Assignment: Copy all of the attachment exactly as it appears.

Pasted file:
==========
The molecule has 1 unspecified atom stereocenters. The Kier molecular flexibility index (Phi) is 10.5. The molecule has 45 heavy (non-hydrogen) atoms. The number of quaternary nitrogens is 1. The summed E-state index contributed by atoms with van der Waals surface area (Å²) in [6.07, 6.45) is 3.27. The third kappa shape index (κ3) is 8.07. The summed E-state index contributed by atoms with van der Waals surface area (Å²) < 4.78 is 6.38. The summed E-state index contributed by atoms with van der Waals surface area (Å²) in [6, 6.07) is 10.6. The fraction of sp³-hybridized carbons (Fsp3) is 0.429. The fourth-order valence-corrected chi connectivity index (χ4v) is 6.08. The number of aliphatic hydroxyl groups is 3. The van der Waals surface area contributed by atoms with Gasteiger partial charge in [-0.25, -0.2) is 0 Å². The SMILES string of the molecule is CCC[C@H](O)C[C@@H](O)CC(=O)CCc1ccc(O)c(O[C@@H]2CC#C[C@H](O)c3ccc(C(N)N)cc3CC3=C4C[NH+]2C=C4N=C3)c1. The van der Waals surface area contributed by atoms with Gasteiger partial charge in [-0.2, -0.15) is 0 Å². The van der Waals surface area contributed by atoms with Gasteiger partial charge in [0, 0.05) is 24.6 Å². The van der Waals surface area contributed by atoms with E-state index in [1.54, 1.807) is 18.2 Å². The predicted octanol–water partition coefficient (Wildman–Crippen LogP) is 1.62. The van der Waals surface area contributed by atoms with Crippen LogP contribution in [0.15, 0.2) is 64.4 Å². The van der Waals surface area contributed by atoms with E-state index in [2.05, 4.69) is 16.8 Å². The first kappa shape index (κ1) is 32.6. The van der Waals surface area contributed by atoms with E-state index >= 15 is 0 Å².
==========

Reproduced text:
The molecule has 1 unspecified atom stereocenters. The Kier molecular flexibility index (Phi) is 10.5. The molecule has 45 heavy (non-hydrogen) atoms. The number of quaternary nitrogens is 1. The summed E-state index contributed by atoms with van der Waals surface area (Å²) in [6.07, 6.45) is 3.27. The third kappa shape index (κ3) is 8.07. The summed E-state index contributed by atoms with van der Waals surface area (Å²) < 4.78 is 6.38. The summed E-state index contributed by atoms with van der Waals surface area (Å²) in [6, 6.07) is 10.6. The fraction of sp³-hybridized carbons (Fsp3) is 0.429. The fourth-order valence-corrected chi connectivity index (χ4v) is 6.08. The number of aliphatic hydroxyl groups is 3. The van der Waals surface area contributed by atoms with Gasteiger partial charge in [-0.25, -0.2) is 0 Å². The SMILES string of the molecule is CCC[C@H](O)C[C@@H](O)CC(=O)CCc1ccc(O)c(O[C@@H]2CC#C[C@H](O)c3ccc(C(N)N)cc3CC3=C4C[NH+]2C=C4N=C3)c1. The van der Waals surface area contributed by atoms with Gasteiger partial charge in [-0.2, -0.15) is 0 Å². The van der Waals surface area contributed by atoms with Gasteiger partial charge in [0, 0.05) is 24.6 Å². The van der Waals surface area contributed by atoms with E-state index in [1.54, 1.807) is 18.2 Å². The predicted octanol–water partition coefficient (Wildman–Crippen LogP) is 1.62. The van der Waals surface area contributed by atoms with Crippen LogP contribution in [0.15, 0.2) is 64.4 Å². The van der Waals surface area contributed by atoms with E-state index in [2.05, 4.69) is 16.8 Å². The first kappa shape index (κ1) is 32.6. The van der Waals surface area contributed by atoms with E-state index >= 15 is 0 Å².